New census shows that 30 per cent of UK musicians are experiencing…

The first-ever census has been released by Help Musicians and the Musicians’ Union – entitled the Musicians’ Mental Wellbeing Report – and it has revealed that 30 per cent of musicians in the UK are suffering from poor mental health.

And in fact, 42 per cent of the almost-6,000 people who have taken part in this new research have stated that due to their mental wellbeing, they are thinking about leaving the music industry and changing careers within five years.

“I believe that at the core of every musician’s life is a deep need to find a stable and wonderful creative mind, but the realities of the industry sometimes don’t allow this to happen,” explains Chris Difford, who is a musician himself as well as the new Principal Ambassador of the charity Music Minds Matter – a 24/7 support line for the UK music community.

Breaking down these findings into specific genres, those in the ‘rock and alternative’ category in the census unfortunately come out second-highest with 33 per cent reporting negative mental wellbeing (the same percentage as UK rap), while dance music is the highest overall at 35 per cent. The Musicians’ Mental Wellbeing Report also details how marginalised groups are suffering more – with 43 per cent of LGBTQ+ musicians and 49 per cent of disabled musicians affected.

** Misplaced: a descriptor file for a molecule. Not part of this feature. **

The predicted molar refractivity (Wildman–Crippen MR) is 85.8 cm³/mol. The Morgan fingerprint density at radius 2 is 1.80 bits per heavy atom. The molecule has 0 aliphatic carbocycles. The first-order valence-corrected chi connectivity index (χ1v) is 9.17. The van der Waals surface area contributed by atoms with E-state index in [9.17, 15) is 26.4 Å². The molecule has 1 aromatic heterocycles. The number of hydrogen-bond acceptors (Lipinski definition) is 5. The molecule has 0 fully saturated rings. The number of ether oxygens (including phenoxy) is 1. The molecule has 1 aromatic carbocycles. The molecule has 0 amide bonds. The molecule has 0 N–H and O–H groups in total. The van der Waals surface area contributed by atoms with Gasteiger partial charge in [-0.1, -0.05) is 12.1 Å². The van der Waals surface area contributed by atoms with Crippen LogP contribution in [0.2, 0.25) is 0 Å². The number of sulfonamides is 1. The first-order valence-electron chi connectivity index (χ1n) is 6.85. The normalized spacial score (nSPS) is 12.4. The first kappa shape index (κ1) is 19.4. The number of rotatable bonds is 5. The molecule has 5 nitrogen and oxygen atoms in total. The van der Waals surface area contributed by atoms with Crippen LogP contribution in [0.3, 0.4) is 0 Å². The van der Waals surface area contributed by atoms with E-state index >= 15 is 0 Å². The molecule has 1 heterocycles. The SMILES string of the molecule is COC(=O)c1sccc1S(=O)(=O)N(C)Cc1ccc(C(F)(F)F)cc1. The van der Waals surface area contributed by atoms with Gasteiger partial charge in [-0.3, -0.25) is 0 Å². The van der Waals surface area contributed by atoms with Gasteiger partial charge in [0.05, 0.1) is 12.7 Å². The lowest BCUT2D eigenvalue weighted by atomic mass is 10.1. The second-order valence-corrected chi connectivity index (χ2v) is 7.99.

Detailing what’s to come from these findings and the future work of Help Musicians and Music Minds Matter, Chief Executive Sarah Woods shares: “Through Help Musicians’ sister charity Music Minds Matter we see first-hand the impact that low mental wellbeing can have on the lives and careers of UK musicians and those who work around them.

“Insights from the Musicians’ Census show the need to build positive mental wellbeing for all who work in music but especially with the future generation so we can prevent crises before they happen. We’re delighted that Chris Difford will support us more in the area of mental health, helping raise awareness of the realities of a career in music and the need for more support to ensure positive mental wellbeing. Finally, we would encourage everyone working in music to digest this report and work together so we can continue building an industry with positive mental health for all.”

You can read the full report here.